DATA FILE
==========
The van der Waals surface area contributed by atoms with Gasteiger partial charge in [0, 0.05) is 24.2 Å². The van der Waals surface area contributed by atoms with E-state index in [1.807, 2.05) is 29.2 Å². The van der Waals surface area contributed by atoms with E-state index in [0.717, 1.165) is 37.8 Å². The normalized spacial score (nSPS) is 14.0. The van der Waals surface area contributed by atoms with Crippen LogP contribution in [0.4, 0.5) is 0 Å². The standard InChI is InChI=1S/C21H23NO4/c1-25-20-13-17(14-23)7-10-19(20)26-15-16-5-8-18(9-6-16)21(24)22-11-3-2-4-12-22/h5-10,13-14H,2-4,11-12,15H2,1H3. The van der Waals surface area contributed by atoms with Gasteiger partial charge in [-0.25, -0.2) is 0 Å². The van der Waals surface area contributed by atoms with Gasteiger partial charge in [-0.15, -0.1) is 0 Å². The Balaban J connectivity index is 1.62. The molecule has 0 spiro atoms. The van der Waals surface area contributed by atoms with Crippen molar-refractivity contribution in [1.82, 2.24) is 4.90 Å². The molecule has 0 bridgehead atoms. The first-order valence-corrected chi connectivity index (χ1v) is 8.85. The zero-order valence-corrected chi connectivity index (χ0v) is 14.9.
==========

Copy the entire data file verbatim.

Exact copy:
The van der Waals surface area contributed by atoms with Gasteiger partial charge in [0, 0.05) is 24.2 Å². The van der Waals surface area contributed by atoms with E-state index in [1.807, 2.05) is 29.2 Å². The van der Waals surface area contributed by atoms with E-state index in [0.717, 1.165) is 37.8 Å². The normalized spacial score (nSPS) is 14.0. The van der Waals surface area contributed by atoms with Crippen LogP contribution in [0.4, 0.5) is 0 Å². The standard InChI is InChI=1S/C21H23NO4/c1-25-20-13-17(14-23)7-10-19(20)26-15-16-5-8-18(9-6-16)21(24)22-11-3-2-4-12-22/h5-10,13-14H,2-4,11-12,15H2,1H3. The van der Waals surface area contributed by atoms with Gasteiger partial charge in [-0.25, -0.2) is 0 Å². The van der Waals surface area contributed by atoms with Gasteiger partial charge in [-0.15, -0.1) is 0 Å². The Balaban J connectivity index is 1.62. The molecule has 0 spiro atoms. The van der Waals surface area contributed by atoms with Crippen molar-refractivity contribution in [1.82, 2.24) is 4.90 Å². The molecule has 0 bridgehead atoms. The first-order valence-corrected chi connectivity index (χ1v) is 8.85. The zero-order valence-corrected chi connectivity index (χ0v) is 14.9.